|Stirling King's Park in Winter - not the obvious place|
to start looking for a square meal perhaps?
Regular readers of this blog will be aware that wild food is an important part of my ongoing interest in the nature of Scotland (and elsewhere). The adventurous O and I have, for several years, explored the opportunities for picking, harvesting, cooking (where appropriate) and eating wild food (mostly fruit, nuts, roots, leaves, seaweed and fungi), both locally and on our travels around Scotland. During 2009, we successfully completed a wee project, to try to find wild food to eat from our local park (the King’s Park in Stirling) in each month of 2009. That was before I began this blog so we have decided to repeat our efforts during 2011. All that is required to satisfy our project’s objectives is that, each month, we include in a meal food or drink collected or made from ingredients collected from our local park. The meal can include anything else that’s necessary and doesn’t have to be exclusively based on wild food from the park (we’re not fanatics!).
We might also include wild food collected and preserved in earlier months but that can’t count towards that month’s contribution (otherwise, we could just drink homemade elderflower cordial every month). We reserve the right to eat the same thing in more than one month (season’s rarely last a single month!) but we will aim to use it in a different way each time. The park has woodland, grassland, walls, trees, shrubs, etc so there are lots of opportunities to find wild food. When we tried this project in 2009, the winter months were always likely to be the most challenging but, as you’ll see below, an unusual wild food that we learned to eat recently has helped us start the 2011 attempt with something a little special.
One caveat – please don’t take my posts as evidence that something you’ve found is edible and safe to eat. We have spent a long time learning how to identify edible and poisonous plants, fungi etc. We absolutely don’t eat any wild collected food of which we aren’t absolutely sure of the identity and you shouldn’t either. Please take advice, go on courses and guided wild food walks, consult with specialists (especially for mushrooms and other fungi) but DON’T eat anything you can’t identify as safe (and don’t try to identify things to eat based on my blog).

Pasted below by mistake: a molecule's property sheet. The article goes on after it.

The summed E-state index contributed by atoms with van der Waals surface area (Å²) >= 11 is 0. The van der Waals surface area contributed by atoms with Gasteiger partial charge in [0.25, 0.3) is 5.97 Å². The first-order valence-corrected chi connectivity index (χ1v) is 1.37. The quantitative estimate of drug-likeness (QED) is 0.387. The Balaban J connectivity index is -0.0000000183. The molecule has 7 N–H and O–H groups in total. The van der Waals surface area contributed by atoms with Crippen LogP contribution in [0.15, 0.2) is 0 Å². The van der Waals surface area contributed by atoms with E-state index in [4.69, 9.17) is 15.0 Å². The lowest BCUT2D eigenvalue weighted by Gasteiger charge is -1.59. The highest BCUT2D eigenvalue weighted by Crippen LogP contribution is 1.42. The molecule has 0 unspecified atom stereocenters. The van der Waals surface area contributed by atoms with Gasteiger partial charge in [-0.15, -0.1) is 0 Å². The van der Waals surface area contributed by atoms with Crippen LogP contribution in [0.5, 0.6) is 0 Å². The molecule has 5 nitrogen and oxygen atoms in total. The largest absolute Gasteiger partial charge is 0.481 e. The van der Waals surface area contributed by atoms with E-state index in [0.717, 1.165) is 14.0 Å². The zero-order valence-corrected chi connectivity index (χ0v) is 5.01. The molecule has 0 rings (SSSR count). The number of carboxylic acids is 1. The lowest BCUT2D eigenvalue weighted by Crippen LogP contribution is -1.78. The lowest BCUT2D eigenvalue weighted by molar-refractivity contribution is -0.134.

So, to January and wild food from the park. If you’ve been reading my posts for a wee while, you might remember that I mentioned back in the summer (July) that we had found some Jew’s Ear fungus colonies growing on dead elder branches in a quiet corner of the park. You can read about that here, where you’ll see I wrote that, no doubt, we’d be eating them soon enough. The Jew’s Ear fungus or jelly ear fungus (Latin name: Auricularia auricula-juda ) does indeed look like a gelatinous ear and is dependent on a certain part of the life cycle of the elder tree (Latin name: Sambucus nigra), growing on dead and decaying elder branches. And we’ve found that there is much more of that in the park than we had initially realised:
Furthermore, as a source of wild food in winter, Jew’s ear fungus is something of a star. Not only does it produce fruiting bodies (i.e. the visible fungus) in winter when most fungi do not do so but, in our park, it continued to grow and produce new “ears” right through the very coldest weather this winter, when the temperature was well below zero for weeks on end and everything in the park was frozen solid. Even then, the fungus survives being frozen solid, can be harvested frozen, and can then be kept in the fridge for days without breaking down. A kind of wonder food it seems, as it can even be dried, then reconstituted by soaking in water. One of our fungi gurus, Dick Peebles of Fresh Direct Foods advises me that a related species is, in fact, sold in dried form in the Far East then reconstituted for cooking with. So, we picked quite a large bag of Jew’s Ear Fungus in early January.
We decided to have a go at making Jew’s Ear Fungus ravioli and so O made a pasta dough with Scottish-milled strong white bread flour and rolled it out through her pasta gadget.
The ravioli filling was made by lightly frying finely chopped Jew’s Ear fungus, shallots, parsley, garlic and chopped smoked Argyll mussels (from our local Farmer’s Market), along with some leftover boiled blue potatoes to give the filling some bulk:
After seasoning, the ravioli were assembled:
|Ravioli production line|
then boiled gently for a few minutes
before serving with drizzled olive oil, a grating of Parmesan, ground black pepper and finely chopped parsley. A wildly tasty and satisfactory start to our 2011 “Wild food in the Park” experiment!